ISSN (Print) - 0012-9976 | ISSN (Online) - 2349-8846

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In Due Season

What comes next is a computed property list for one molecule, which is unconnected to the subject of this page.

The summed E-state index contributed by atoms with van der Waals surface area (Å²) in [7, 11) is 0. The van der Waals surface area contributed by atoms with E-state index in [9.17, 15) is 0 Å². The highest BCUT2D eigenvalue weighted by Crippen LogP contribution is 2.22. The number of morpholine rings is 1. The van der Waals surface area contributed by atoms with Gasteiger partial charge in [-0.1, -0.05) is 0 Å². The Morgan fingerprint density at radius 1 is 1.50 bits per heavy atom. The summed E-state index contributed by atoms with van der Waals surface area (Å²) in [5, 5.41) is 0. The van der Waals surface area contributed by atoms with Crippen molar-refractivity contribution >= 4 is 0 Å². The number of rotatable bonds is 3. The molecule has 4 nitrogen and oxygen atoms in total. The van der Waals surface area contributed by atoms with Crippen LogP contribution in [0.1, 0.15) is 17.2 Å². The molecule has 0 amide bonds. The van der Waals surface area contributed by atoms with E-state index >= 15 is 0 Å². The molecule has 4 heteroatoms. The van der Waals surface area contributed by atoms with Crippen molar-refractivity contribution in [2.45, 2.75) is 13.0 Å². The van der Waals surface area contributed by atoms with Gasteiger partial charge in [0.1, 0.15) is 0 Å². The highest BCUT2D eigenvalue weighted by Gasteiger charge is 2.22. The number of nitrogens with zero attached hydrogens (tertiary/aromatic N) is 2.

In Due Season Kapurusa GONE away to watch a test cricket match, did you say? Those who have not gone away to the match are glued to their doordarshan sets. Yet others are ruminating over yesterday's non- excitements on the cricket pitch. Scan the daily papers, roughly two-thirds of the space is taken up by news of what happened at Kotla or the Eden Gardens or of what is likely to happen at Chepauk, India, January 1977. For God's sake, hold thy tongue, and let me love my cricket. The unreal calls to the unreal. Sitting across the television set, perched on top of the five hundred -rupee seat, running your eyes down the columns of the precious newspaper, you would not imagine that this is a country of the poor. Your imagination belongs to a human frame; it has its limitations; it would never permit you to dare to think that in the grey city where this drama of the test match is being enacted, there could be a million pavement dwellers, there could be roughly half-a-million who go without food every night, there could be nearly a thousand children who die of malnutrition in the course of each twenty- four hours, A new scaffolding of economics is being sought to be put together. There is, as Parson Malthus gloatingly declared one hundred and seventy-five years ago, a 'third' class, who are really the prime class and they are supposed to usher in a new dawn for this economy. Those who flock to the cricket test match are also those who sell the television sets. In case they do not sell the television sets, they sell fancy textiles or cars or radios or luxury footwear or are in the hotel business where they sell whisky or gin or beer or the flesh of young women. They sell mostly to themselves. The rich sell to the rich

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